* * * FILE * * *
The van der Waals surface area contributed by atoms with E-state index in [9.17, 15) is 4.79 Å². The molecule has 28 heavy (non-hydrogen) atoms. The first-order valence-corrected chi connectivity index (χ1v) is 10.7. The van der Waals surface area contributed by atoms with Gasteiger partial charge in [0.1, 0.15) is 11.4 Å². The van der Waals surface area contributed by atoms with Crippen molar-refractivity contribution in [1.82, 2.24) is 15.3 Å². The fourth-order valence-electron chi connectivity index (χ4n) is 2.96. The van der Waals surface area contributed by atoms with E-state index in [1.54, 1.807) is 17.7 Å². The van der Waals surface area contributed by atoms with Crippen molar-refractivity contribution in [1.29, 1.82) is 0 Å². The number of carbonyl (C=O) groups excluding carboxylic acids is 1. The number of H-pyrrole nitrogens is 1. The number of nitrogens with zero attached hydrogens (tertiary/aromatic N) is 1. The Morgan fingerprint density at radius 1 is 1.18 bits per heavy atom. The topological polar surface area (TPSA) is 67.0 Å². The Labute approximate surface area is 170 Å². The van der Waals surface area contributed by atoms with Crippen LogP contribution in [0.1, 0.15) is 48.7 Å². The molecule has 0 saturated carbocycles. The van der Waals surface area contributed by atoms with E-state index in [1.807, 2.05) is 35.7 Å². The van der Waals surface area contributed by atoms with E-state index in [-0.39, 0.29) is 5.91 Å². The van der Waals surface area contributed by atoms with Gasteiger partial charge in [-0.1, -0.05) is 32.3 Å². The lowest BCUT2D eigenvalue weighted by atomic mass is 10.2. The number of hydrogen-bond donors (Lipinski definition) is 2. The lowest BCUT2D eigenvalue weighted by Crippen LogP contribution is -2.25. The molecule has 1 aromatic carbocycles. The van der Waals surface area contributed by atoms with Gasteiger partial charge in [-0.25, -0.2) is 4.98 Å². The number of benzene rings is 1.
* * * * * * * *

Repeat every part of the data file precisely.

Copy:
The van der Waals surface area contributed by atoms with E-state index in [9.17, 15) is 4.79 Å². The molecule has 28 heavy (non-hydrogen) atoms. The first-order valence-corrected chi connectivity index (χ1v) is 10.7. The van der Waals surface area contributed by atoms with Gasteiger partial charge in [0.1, 0.15) is 11.4 Å². The van der Waals surface area contributed by atoms with Crippen molar-refractivity contribution in [1.82, 2.24) is 15.3 Å². The fourth-order valence-electron chi connectivity index (χ4n) is 2.96. The van der Waals surface area contributed by atoms with E-state index in [1.54, 1.807) is 17.7 Å². The van der Waals surface area contributed by atoms with Crippen molar-refractivity contribution in [1.29, 1.82) is 0 Å². The number of carbonyl (C=O) groups excluding carboxylic acids is 1. The number of H-pyrrole nitrogens is 1. The number of nitrogens with zero attached hydrogens (tertiary/aromatic N) is 1. The Morgan fingerprint density at radius 1 is 1.18 bits per heavy atom. The topological polar surface area (TPSA) is 67.0 Å². The Labute approximate surface area is 170 Å². The van der Waals surface area contributed by atoms with Crippen LogP contribution in [0.1, 0.15) is 48.7 Å². The molecule has 0 saturated carbocycles. The van der Waals surface area contributed by atoms with E-state index in [1.807, 2.05) is 35.7 Å². The van der Waals surface area contributed by atoms with E-state index in [-0.39, 0.29) is 5.91 Å². The van der Waals surface area contributed by atoms with Gasteiger partial charge in [-0.1, -0.05) is 32.3 Å². The lowest BCUT2D eigenvalue weighted by atomic mass is 10.2. The number of hydrogen-bond donors (Lipinski definition) is 2. The lowest BCUT2D eigenvalue weighted by Crippen LogP contribution is -2.25. The molecule has 1 aromatic carbocycles. The van der Waals surface area contributed by atoms with Gasteiger partial charge in [-0.25, -0.2) is 4.98 Å². The number of benzene rings is 1.